Unemployed expat for love's sake
Back in America, before I became an expat, I was a lot of things. A dependable friend, a vegan cook, a high school teacher, a member of the arts and crafts community, a writer. All of those identities converged to make me who I am... or rather, who I was.
When I moved to the Netherlands
Since moving to the Netherlands I have been learning how to find my new identity. I know the experience of becoming an expat is different for every person, but for me it has come in waves.
The first few weeks were like a vacation, the ones after that were filled with homesickness, but I now seem to be moving into a more stable place of my own.
The biggest challenge I face in trying to feel more like myself is accepting the role of "unemployed partner" to my partner Thomas. My work was such an incredible part of my identity in America that I felt empty without it, which had me headed straight for depression.
So, often I think people, particularly Americans who often work year-round without much vacation time, become their work and cannot disconnect from it. This time as an unemployed person has given me a chance to find out who I am underneath the teacher and writer hats.
Sure, there are times when I feel overwhelmed by the fact that I am not "doing" anything.
Waiting for a residency permit is like waiting for a pot to boil - the more you think about it, the longer it takes. When I am in my Dutch class introducing myself and I explain that I am waiting for a residency permit and the teacher asks in that endearing Dutch accent "So you are a housewife, eh?"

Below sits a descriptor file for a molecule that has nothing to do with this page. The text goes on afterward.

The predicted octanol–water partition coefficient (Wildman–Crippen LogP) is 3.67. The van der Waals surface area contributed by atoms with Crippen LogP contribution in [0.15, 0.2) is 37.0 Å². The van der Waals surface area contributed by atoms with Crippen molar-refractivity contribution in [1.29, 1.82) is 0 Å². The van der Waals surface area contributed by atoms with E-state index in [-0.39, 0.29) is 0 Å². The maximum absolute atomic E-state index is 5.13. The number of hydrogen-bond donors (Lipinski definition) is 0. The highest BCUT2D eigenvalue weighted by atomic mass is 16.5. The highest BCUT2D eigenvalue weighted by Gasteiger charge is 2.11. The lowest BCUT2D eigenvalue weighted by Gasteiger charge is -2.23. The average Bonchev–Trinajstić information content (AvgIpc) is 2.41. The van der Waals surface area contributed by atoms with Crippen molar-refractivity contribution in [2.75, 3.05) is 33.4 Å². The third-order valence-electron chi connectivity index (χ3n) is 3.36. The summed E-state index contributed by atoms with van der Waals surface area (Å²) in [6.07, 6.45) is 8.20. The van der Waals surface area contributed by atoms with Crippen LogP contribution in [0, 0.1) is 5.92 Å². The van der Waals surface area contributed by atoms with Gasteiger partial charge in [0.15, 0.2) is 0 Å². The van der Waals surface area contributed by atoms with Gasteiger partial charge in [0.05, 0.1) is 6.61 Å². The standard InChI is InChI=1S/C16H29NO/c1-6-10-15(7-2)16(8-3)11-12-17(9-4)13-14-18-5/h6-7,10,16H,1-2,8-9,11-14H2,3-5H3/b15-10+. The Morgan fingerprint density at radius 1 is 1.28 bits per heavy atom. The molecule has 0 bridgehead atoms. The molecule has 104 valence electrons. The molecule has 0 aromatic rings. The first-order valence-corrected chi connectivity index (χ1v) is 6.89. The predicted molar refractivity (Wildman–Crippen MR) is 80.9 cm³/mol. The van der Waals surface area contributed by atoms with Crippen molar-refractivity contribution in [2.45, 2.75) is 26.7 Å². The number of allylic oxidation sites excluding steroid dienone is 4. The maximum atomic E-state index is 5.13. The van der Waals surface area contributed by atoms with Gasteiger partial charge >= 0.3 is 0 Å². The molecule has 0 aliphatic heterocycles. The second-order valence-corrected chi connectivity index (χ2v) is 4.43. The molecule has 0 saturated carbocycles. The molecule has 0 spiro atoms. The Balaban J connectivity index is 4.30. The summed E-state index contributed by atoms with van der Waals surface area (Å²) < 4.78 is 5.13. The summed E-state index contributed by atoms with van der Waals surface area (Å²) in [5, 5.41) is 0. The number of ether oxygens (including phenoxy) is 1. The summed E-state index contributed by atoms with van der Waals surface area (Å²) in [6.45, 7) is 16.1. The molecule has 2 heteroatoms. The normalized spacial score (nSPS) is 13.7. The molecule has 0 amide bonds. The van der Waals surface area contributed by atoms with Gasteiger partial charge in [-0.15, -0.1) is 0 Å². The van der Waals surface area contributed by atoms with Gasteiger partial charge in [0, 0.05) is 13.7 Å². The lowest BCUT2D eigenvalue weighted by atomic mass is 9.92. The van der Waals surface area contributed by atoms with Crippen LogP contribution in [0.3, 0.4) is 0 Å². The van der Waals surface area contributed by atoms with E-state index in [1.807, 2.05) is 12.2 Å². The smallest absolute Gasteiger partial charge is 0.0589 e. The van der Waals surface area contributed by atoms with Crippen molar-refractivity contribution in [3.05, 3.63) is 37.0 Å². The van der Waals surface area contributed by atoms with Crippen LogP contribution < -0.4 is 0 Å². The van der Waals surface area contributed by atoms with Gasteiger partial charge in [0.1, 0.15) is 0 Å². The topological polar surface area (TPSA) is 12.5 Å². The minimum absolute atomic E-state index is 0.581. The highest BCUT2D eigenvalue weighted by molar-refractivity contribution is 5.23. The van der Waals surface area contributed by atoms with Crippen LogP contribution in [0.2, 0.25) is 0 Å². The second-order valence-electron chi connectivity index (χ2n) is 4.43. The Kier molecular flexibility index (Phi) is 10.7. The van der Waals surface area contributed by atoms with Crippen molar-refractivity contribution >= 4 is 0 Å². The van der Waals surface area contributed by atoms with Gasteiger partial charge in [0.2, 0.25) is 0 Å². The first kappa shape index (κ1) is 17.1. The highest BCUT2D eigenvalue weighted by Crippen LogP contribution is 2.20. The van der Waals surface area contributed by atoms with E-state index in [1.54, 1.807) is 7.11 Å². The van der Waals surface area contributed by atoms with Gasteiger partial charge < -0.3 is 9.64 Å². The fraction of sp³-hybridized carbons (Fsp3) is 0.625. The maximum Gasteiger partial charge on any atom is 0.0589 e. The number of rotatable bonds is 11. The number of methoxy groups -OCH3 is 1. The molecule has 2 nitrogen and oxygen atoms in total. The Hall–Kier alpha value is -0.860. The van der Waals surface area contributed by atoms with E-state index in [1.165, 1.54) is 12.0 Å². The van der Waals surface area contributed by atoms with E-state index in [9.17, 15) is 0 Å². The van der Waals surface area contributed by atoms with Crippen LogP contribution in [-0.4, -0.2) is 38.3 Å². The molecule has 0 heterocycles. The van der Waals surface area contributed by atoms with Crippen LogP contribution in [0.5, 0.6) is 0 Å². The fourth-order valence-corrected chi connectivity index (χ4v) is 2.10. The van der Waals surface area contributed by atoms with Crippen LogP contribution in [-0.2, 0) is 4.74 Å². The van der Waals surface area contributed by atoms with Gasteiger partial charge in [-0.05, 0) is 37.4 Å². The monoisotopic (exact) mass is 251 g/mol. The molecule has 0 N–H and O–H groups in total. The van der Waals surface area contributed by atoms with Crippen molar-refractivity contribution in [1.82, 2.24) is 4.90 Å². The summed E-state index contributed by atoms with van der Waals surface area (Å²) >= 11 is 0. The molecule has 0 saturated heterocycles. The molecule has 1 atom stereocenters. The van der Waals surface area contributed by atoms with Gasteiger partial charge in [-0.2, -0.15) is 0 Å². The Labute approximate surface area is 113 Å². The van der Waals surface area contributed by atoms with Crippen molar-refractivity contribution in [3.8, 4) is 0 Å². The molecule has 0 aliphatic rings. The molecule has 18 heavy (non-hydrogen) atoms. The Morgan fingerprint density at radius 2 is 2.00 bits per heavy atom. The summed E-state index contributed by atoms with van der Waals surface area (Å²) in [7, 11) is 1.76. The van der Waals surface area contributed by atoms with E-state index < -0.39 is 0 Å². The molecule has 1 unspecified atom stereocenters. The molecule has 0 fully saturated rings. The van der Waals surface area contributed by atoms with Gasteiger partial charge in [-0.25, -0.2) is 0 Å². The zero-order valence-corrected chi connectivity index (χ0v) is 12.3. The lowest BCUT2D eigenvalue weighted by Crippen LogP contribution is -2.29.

When people ask what I have been doing and laugh assuming the answer is nothing. Those moments are frustrating, but I consider them all part of the process - like an expat hazing.
Take advantage of your time
I am trying to embrace the time I do have and take advantage of it. I have been writing a great deal more than I used to.
I have been trying out new recipes - the ones I avoided before because they took entirely too long to prepare on a weeknight. I have been exploring my new home and trying to bike with no hands like a real Dutchie. I have been studying Dutch, of course.
And I have been reading up on journal articles and other education literature to keep me up-to-date in my profession. I have even been working a little on freelance projects with clients back in the states. And before I realise it, I am busy again.
Embrace your funemployment
When you go to a different country, as Bill Bryson so hilariously explained it, you are like an infant that has to point and cry to get his point across. I have taken that metaphor and extended it to my life as an expat. It is like I have been born into a new existence and, like a child, it takes time for me to grow up and understand it.
So embrace your funemployment while it lasts and use this time to explore or network into your way into a new career. Unearth those hobbies you had shoved away for a time when you had more time. Learn the language. Find a cause and dedicate some volunteer time.
And do not be ashamed of your new role, whether it is temporary or more permanent. It is who you are right now!
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